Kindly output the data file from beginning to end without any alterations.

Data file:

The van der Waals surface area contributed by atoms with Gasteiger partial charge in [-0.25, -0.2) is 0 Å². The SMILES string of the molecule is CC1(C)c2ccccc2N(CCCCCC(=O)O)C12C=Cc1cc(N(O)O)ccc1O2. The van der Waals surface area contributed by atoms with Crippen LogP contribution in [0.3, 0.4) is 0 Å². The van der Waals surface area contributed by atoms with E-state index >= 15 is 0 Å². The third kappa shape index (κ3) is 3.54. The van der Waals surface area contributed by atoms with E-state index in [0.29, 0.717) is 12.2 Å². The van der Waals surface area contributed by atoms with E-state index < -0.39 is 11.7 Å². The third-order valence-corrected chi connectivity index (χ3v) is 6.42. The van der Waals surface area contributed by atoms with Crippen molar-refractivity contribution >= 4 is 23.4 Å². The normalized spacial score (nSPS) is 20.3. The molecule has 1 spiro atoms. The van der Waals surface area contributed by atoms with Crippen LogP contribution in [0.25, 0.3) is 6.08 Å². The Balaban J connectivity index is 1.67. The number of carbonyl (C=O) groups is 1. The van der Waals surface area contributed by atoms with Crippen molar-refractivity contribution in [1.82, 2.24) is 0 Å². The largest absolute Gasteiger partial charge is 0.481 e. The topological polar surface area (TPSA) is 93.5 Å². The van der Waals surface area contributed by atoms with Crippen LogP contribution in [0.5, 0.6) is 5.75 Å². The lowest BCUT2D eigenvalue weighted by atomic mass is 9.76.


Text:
The van der Waals surface area contributed by atoms with Gasteiger partial charge in [-0.25, -0.2) is 0 Å². The SMILES string of the molecule is CC1(C)c2ccccc2N(CCCCCC(=O)O)C12C=Cc1cc(N(O)O)ccc1O2. The van der Waals surface area contributed by atoms with Crippen LogP contribution in [0.3, 0.4) is 0 Å². The van der Waals surface area contributed by atoms with E-state index >= 15 is 0 Å². The third kappa shape index (κ3) is 3.54. The van der Waals surface area contributed by atoms with E-state index in [0.29, 0.717) is 12.2 Å². The van der Waals surface area contributed by atoms with E-state index < -0.39 is 11.7 Å². The third-order valence-corrected chi connectivity index (χ3v) is 6.42. The van der Waals surface area contributed by atoms with Crippen molar-refractivity contribution >= 4 is 23.4 Å². The normalized spacial score (nSPS) is 20.3. The molecule has 1 spiro atoms. The van der Waals surface area contributed by atoms with Crippen LogP contribution in [0.25, 0.3) is 6.08 Å². The Balaban J connectivity index is 1.67. The number of carbonyl (C=O) groups is 1. The van der Waals surface area contributed by atoms with Crippen molar-refractivity contribution in [1.82, 2.24) is 0 Å². The largest absolute Gasteiger partial charge is 0.481 e. The topological polar surface area (TPSA) is 93.5 Å². The van der Waals surface area contributed by atoms with Crippen LogP contribution in [0.5, 0.6) is 5.75 Å². The lowest BCUT2D eigenvalue weighted by atomic mass is 9.76.